Let's start with my favourite number from the survey. The number of users who make a purchase from inside an application is 1.5%. That's in the same ballpark as the number of users who convert from a trial version to a full priced version of a piece of software. For all the 'we don't want freemium we want the old model', when you take it back to looking at the money (which is the driving force for many app developers), freemium not only matches the return from the shareware model, but provides more income through variable pricing and ongoing revenue.
The twist of course is that the idea of what a game is, and what you are downloading, has changed over the last few years. It's hard to debate a game that is 'missing elements' or makes something 'almost impossible' but will unlock these features when you buy the full priced version, because that's the obvious bargain you get when using a trial version.
Freemium takes the same approach - if you want certain things, then you are going to have to pay for them and unlock them. The difference is that mentally you are not downloading a 'trial' version, you have downloaded a full game. Yes it's free, but the expectation is set differently.
I suspect that this is what drives traditionalists up the wall about the freemium model. If we were to call them trial modes, rather that free apps, then there may be a better understanding - but very soon we'll be in a significant minority. The gamers of today would scoff at the idea of a 30 day trial and then send a cheque in the post, just as many old timers now scoff at the idea of free to download and pay to play.
Subway Surfers offers a one time 'unlock' booster, or the opportunity to buy coins with In-App Purchasing
But freemium is more than the renaming of the old shareware concept. Freemium adds another level of income for the developer. Recurring income.
While many freemium games have worked well with single purchases to unlock the rest of the content, this still keeps the income levels at the old shareware levels (and in the case of Android, the vastly increased levels of piracy compared to older platforms from five or ten years ago). The freemium model (especially timer-based games that offer you currency boosts through in-app purchasing) allows users to keep making payments if they wish, and that allows developers to have an ongoing income.
This is where the big money can be made. While the poster child apps of the ongoing freemium income are not available on Windows Phone (I'm thinking of Clash of Clans and Candy Crush Saga here), there are countless games that get the balance just right, where people can play 'for free' and still have a good experience, but also allows players who wish to pay to have a positive impact on their app either through a single payment or an ongoing, almost subscription like, payment to the developers.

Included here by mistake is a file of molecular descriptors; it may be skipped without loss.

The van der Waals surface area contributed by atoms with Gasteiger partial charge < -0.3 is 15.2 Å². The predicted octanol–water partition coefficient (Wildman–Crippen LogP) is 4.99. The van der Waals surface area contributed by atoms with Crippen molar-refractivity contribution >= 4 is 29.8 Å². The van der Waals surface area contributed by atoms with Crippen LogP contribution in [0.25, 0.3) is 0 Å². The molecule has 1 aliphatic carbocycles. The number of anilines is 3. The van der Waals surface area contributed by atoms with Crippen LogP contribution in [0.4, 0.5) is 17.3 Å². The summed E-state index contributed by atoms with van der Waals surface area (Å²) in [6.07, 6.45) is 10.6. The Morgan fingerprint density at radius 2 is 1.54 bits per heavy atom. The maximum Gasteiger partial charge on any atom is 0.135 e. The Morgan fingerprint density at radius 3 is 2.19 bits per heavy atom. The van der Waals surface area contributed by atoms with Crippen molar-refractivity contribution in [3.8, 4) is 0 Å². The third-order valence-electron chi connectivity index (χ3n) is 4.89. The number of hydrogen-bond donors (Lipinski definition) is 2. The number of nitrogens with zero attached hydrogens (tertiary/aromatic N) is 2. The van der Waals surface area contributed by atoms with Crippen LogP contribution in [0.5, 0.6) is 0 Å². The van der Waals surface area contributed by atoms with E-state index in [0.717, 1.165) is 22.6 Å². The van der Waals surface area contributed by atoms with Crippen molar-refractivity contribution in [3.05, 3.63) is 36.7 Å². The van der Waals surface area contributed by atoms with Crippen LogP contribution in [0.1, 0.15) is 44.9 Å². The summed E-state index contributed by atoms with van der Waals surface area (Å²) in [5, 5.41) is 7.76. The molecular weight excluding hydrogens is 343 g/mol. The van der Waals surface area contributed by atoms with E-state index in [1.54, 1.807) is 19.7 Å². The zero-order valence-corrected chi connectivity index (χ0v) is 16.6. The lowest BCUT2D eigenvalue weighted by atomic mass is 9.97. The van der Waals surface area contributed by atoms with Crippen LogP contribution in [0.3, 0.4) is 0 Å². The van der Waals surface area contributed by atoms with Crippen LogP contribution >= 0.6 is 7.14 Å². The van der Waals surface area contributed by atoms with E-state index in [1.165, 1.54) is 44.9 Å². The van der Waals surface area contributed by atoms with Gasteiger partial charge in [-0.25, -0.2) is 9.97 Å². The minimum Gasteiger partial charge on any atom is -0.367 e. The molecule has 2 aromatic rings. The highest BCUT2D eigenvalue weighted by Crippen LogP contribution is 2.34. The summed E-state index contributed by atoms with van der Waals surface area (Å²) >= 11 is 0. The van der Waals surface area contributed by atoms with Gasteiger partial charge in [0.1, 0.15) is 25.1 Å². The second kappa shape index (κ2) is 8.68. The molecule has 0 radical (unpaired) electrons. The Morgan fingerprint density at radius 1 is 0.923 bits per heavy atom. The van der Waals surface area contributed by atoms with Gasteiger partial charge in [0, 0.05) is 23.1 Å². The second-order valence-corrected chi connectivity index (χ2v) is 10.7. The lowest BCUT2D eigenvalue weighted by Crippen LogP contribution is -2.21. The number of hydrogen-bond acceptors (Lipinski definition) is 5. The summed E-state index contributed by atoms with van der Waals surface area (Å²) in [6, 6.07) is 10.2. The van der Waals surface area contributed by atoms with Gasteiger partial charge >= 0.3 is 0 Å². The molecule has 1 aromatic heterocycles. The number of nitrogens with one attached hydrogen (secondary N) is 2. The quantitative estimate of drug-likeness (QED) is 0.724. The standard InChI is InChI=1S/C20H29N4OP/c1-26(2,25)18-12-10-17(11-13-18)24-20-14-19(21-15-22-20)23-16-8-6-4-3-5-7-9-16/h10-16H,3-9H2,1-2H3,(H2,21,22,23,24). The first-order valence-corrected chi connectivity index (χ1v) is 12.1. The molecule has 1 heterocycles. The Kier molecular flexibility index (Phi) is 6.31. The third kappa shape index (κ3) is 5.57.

Clash of Clans, one game that monetises very well through in-app purchasing.
Sometimes it doesn't work out, the in-game currencies cannot be earned in sufficient volume, forcing you to the in-app purchase much more quickly. Those in-app purchase levels may simply be too onerous to allow for a good gaming experience. But there are countless examples from the shareware and trial/full price days when the balance point was not quite right. Good design counts as much for IAP as well as for graphics or sound.
Like any tool, in-app purchasing needs to be used correctly. The basic levels of competency match that of the older shareware model, but in-app purchasing offers much more reward when used correctly. You should never forget that it's the easiest thing in the world for a user to simply stop paying in a freemium model.
That's why I am glad to see that Microsoft's Windows Phone Store supports those who want to remain in the trial mode for game and app development, with SDK support for the trial modes, but also allows for the robust use of in-app purchasing through the same payment system (which can be PIN code secured on your Windows Phone handset).
Just as our smartphones have evolved, so have the mechanics and the monetisation of the apps and games we play. Developers now have more opportunities to earn a living from mobile gaming, gamers have more opportunities to 'try before they buy', and manufacturers have far more third-party options for their mobile devices than at any point previously.
Swrve tells us the macro economics of game development on mobile has not been stunted by the growth of freemium. Far from it, it has contributed to the growth, success, and expansion of mobile gaming into the powerhouse it is today.